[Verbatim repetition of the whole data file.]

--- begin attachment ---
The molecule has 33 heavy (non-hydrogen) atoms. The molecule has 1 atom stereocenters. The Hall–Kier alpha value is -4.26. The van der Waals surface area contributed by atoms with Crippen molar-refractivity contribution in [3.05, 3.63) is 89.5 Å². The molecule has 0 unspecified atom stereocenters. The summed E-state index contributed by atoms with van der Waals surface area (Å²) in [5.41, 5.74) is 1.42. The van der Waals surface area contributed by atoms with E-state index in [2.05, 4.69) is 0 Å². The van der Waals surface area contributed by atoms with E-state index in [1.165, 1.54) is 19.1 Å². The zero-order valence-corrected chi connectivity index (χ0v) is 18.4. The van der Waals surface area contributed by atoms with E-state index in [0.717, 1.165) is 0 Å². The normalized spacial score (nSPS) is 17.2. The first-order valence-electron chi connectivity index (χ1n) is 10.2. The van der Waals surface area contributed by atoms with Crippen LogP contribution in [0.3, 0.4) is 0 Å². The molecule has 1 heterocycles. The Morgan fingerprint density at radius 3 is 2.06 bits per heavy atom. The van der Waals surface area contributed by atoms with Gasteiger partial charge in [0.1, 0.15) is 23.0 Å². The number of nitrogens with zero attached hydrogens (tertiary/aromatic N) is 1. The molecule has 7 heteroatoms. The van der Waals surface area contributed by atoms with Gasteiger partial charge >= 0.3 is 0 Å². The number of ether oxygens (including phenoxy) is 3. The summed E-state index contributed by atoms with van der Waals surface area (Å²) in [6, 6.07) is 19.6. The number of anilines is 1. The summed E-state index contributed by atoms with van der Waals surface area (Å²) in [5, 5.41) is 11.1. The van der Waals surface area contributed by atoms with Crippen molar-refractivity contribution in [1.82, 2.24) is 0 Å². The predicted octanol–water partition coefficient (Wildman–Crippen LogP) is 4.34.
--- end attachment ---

The molecule has 33 heavy (non-hydrogen) atoms. The molecule has 1 atom stereocenters. The Hall–Kier alpha value is -4.26. The van der Waals surface area contributed by atoms with Crippen molar-refractivity contribution in [3.05, 3.63) is 89.5 Å². The molecule has 0 unspecified atom stereocenters. The summed E-state index contributed by atoms with van der Waals surface area (Å²) in [5.41, 5.74) is 1.42. The van der Waals surface area contributed by atoms with E-state index in [2.05, 4.69) is 0 Å². The van der Waals surface area contributed by atoms with E-state index in [1.165, 1.54) is 19.1 Å². The zero-order valence-corrected chi connectivity index (χ0v) is 18.4. The van der Waals surface area contributed by atoms with E-state index in [0.717, 1.165) is 0 Å². The normalized spacial score (nSPS) is 17.2. The first-order valence-electron chi connectivity index (χ1n) is 10.2. The van der Waals surface area contributed by atoms with Crippen LogP contribution in [0.3, 0.4) is 0 Å². The molecule has 1 heterocycles. The Morgan fingerprint density at radius 3 is 2.06 bits per heavy atom. The van der Waals surface area contributed by atoms with Gasteiger partial charge in [0.1, 0.15) is 23.0 Å². The number of nitrogens with zero attached hydrogens (tertiary/aromatic N) is 1. The molecule has 7 heteroatoms. The van der Waals surface area contributed by atoms with Gasteiger partial charge >= 0.3 is 0 Å². The number of ether oxygens (including phenoxy) is 3. The summed E-state index contributed by atoms with van der Waals surface area (Å²) in [6, 6.07) is 19.6. The number of anilines is 1. The summed E-state index contributed by atoms with van der Waals surface area (Å²) in [5, 5.41) is 11.1. The van der Waals surface area contributed by atoms with Crippen molar-refractivity contribution in [1.82, 2.24) is 0 Å². The predicted octanol–water partition coefficient (Wildman–Crippen LogP) is 4.34.